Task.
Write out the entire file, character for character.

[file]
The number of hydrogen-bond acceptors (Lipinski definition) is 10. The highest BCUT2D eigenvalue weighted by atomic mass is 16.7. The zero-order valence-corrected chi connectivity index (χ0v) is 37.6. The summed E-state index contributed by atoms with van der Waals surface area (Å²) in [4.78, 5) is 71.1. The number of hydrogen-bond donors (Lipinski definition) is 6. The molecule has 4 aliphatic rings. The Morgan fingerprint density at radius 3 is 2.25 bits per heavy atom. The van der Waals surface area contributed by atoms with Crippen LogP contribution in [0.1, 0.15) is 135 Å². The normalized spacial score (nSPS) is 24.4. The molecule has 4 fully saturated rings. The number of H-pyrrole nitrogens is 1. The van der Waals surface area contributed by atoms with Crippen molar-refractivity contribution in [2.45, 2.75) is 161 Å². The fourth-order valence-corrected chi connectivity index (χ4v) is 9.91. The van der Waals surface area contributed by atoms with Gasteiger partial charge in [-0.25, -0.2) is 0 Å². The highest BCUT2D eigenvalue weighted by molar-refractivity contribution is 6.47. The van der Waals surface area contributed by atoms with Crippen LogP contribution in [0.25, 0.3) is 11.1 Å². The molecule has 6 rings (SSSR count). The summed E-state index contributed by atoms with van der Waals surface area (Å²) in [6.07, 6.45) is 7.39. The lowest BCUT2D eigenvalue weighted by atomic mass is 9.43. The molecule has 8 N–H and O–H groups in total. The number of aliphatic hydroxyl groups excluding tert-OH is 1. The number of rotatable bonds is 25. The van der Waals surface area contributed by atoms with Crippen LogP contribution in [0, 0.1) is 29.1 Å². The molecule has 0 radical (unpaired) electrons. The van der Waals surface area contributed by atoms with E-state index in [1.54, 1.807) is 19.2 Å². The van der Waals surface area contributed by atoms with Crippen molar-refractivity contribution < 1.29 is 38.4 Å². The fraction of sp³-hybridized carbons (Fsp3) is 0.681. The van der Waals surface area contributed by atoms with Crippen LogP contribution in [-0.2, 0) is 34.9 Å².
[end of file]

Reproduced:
The number of hydrogen-bond acceptors (Lipinski definition) is 10. The highest BCUT2D eigenvalue weighted by atomic mass is 16.7. The zero-order valence-corrected chi connectivity index (χ0v) is 37.6. The summed E-state index contributed by atoms with van der Waals surface area (Å²) in [4.78, 5) is 71.1. The number of hydrogen-bond donors (Lipinski definition) is 6. The molecule has 4 aliphatic rings. The Morgan fingerprint density at radius 3 is 2.25 bits per heavy atom. The van der Waals surface area contributed by atoms with Crippen LogP contribution in [0.1, 0.15) is 135 Å². The normalized spacial score (nSPS) is 24.4. The molecule has 4 fully saturated rings. The number of H-pyrrole nitrogens is 1. The van der Waals surface area contributed by atoms with Crippen molar-refractivity contribution in [2.45, 2.75) is 161 Å². The fourth-order valence-corrected chi connectivity index (χ4v) is 9.91. The van der Waals surface area contributed by atoms with Gasteiger partial charge in [-0.25, -0.2) is 0 Å². The highest BCUT2D eigenvalue weighted by molar-refractivity contribution is 6.47. The van der Waals surface area contributed by atoms with Crippen LogP contribution in [0.25, 0.3) is 11.1 Å². The molecule has 6 rings (SSSR count). The summed E-state index contributed by atoms with van der Waals surface area (Å²) in [6.07, 6.45) is 7.39. The lowest BCUT2D eigenvalue weighted by atomic mass is 9.43. The molecule has 8 N–H and O–H groups in total. The number of aliphatic hydroxyl groups excluding tert-OH is 1. The number of rotatable bonds is 25. The van der Waals surface area contributed by atoms with Crippen LogP contribution in [0, 0.1) is 29.1 Å². The molecule has 0 radical (unpaired) electrons. The van der Waals surface area contributed by atoms with E-state index in [1.54, 1.807) is 19.2 Å². The van der Waals surface area contributed by atoms with Crippen molar-refractivity contribution < 1.29 is 38.4 Å². The fraction of sp³-hybridized carbons (Fsp3) is 0.681. The van der Waals surface area contributed by atoms with Crippen LogP contribution in [-0.2, 0) is 34.9 Å².